At one time the Swiss Franc was backed 100 percent by gold, says Dr. Donald Moine, co-author with Dr. William McCord of the book "Better than Gold: An Investor's Guide to Swiss Annuities." Today, says Moine, "It's still largely backed."
The buyer of a Swiss annuity is betting on two things: the enduring value of gold and the ability of a Swiss institution to make payments. Switzerland has long been famous for its politically stability and financial probity. "Under Swiss law," says Moine, "the government cannot run a deficit." The country has stayed out of wars. Its citizenry is hard-working and sober.
Why not just buy Swiss francs? Because owning an annuity anchored to the franc has advantages. These include privacy, safety and liquidity. Moine says that under Swiss law Swiss annuities are protected from all judgments, claims by creditors and bankruptcy decisions. Where the holder of a U.S. annuity cannot borrow against it, the holder of a Swiss one can. For what kind of investor might a Swiss annuity a bad idea? "Anyone who wants a short term investment that will rapidly increase in value," says Moine. "Swiss annuities are designed for the long term."
Got a pick? Got a shovel? Nobody's stopping you from going right out and getting your own gold. By so doing you'll eliminate the middle man and greatly reduce your cost of acquisition. It's hard to say no, after all, to gold whose acquisition cost was zero.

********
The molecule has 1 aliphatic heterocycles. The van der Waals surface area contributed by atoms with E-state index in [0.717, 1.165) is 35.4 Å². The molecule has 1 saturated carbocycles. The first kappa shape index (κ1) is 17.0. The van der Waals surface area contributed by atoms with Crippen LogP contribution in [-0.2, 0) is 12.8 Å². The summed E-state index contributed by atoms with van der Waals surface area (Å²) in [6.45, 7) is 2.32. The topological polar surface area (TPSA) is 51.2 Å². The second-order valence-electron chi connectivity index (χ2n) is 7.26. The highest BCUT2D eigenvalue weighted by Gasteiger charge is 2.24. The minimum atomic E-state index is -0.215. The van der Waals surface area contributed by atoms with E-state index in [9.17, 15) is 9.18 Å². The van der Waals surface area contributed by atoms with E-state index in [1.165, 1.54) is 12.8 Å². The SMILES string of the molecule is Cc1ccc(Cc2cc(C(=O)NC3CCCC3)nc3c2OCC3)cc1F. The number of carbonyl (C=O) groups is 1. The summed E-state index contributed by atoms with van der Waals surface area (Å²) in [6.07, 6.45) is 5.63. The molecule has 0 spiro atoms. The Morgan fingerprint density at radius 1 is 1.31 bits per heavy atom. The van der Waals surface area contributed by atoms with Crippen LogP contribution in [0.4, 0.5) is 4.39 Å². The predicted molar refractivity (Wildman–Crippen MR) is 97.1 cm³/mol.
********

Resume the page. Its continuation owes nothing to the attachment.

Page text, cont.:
Well, maybe not zero -- but almost. Your total outlay to get started in placer mining (where you take rocks and dirt from a stream and swirl them in a pan until the gold settles out) can be under $25, according to Hoss Bundy, owner of Action Mining Supplies in Smartsville, Calif.
He himself has been mining for 25 years. How well can an amateur do?
"I paid my house payment for 12 years with this," he says, "but that's when I was mining three or four days a week. I was getting sometimes two ounces a week, back when gold was $350 or $400 an ounce. It's back-breaking work, but if you're serious about it, there's a lot of money to be made."
Since opening his store, he's not been able to devote as much time to panning.
"Now I do about half an ounce a day, on average," he said, but added that he's got customers who get $400 or $500 a day.
Laws on what kind of mining is permitted where vary state to state. California's are particularly restrictive. Make sure you know the rules before laying out any cash.
Ice hockey ranks high among the fastest-growing women's sports. By some estimates, the number of participants worldwide has increased 350 percent in the past 10 years. Growth has been especially brisk in North America, Canada particularly. Players are required to wear certain pieces of equipment not required of their male counterparts, including a protective full-face mask, thus creating, in the opinion of the U.S. Department of Commerce, a golden opportunity for equipment manufacturers and retailers.
Be warned, however: Past women's hockey speculators have suffered. Gary Waller of Toronto says that 15 years ago, during an early phase of the boom, he wrote an insurance policy for a store whose distinction was that it sold hockey equipment to women only. The store's male owner, Waller says, had expected to cash in. Growth did not materialize soon enough, and the store failed--a chilling testament to the folly of trying to time women's hockey.